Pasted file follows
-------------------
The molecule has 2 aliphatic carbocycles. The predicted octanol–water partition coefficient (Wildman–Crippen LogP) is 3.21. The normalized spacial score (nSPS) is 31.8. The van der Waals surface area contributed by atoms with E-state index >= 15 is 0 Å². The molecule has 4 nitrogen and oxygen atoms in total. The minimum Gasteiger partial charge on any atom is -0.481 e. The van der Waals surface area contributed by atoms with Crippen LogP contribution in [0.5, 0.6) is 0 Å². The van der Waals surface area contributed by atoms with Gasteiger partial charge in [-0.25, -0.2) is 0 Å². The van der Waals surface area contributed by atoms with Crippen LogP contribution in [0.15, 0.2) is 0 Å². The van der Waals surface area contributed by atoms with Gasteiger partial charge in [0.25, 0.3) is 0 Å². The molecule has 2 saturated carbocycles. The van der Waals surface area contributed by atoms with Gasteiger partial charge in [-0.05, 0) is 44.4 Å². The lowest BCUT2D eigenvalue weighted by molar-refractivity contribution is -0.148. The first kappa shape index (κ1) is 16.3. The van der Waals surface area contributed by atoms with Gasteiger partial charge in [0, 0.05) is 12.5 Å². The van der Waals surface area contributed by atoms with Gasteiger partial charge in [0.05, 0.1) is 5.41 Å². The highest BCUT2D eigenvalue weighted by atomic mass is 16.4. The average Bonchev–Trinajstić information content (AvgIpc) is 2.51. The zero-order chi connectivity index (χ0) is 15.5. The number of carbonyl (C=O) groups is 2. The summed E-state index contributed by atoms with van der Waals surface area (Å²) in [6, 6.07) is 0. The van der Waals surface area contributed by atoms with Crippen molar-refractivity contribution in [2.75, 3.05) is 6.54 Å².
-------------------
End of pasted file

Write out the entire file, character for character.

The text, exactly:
The molecule has 2 aliphatic carbocycles. The predicted octanol–water partition coefficient (Wildman–Crippen LogP) is 3.21. The normalized spacial score (nSPS) is 31.8. The van der Waals surface area contributed by atoms with E-state index >= 15 is 0 Å². The molecule has 4 nitrogen and oxygen atoms in total. The minimum Gasteiger partial charge on any atom is -0.481 e. The van der Waals surface area contributed by atoms with Crippen LogP contribution in [0.5, 0.6) is 0 Å². The van der Waals surface area contributed by atoms with Gasteiger partial charge in [-0.25, -0.2) is 0 Å². The van der Waals surface area contributed by atoms with Crippen LogP contribution in [0.15, 0.2) is 0 Å². The van der Waals surface area contributed by atoms with Gasteiger partial charge in [0.25, 0.3) is 0 Å². The molecule has 2 saturated carbocycles. The van der Waals surface area contributed by atoms with Gasteiger partial charge in [-0.05, 0) is 44.4 Å². The lowest BCUT2D eigenvalue weighted by molar-refractivity contribution is -0.148. The first kappa shape index (κ1) is 16.3. The van der Waals surface area contributed by atoms with Gasteiger partial charge in [0, 0.05) is 12.5 Å². The van der Waals surface area contributed by atoms with Gasteiger partial charge in [0.05, 0.1) is 5.41 Å². The highest BCUT2D eigenvalue weighted by atomic mass is 16.4. The average Bonchev–Trinajstić information content (AvgIpc) is 2.51. The zero-order chi connectivity index (χ0) is 15.5. The number of carbonyl (C=O) groups is 2. The summed E-state index contributed by atoms with van der Waals surface area (Å²) in [6, 6.07) is 0. The van der Waals surface area contributed by atoms with Crippen molar-refractivity contribution in [2.75, 3.05) is 6.54 Å².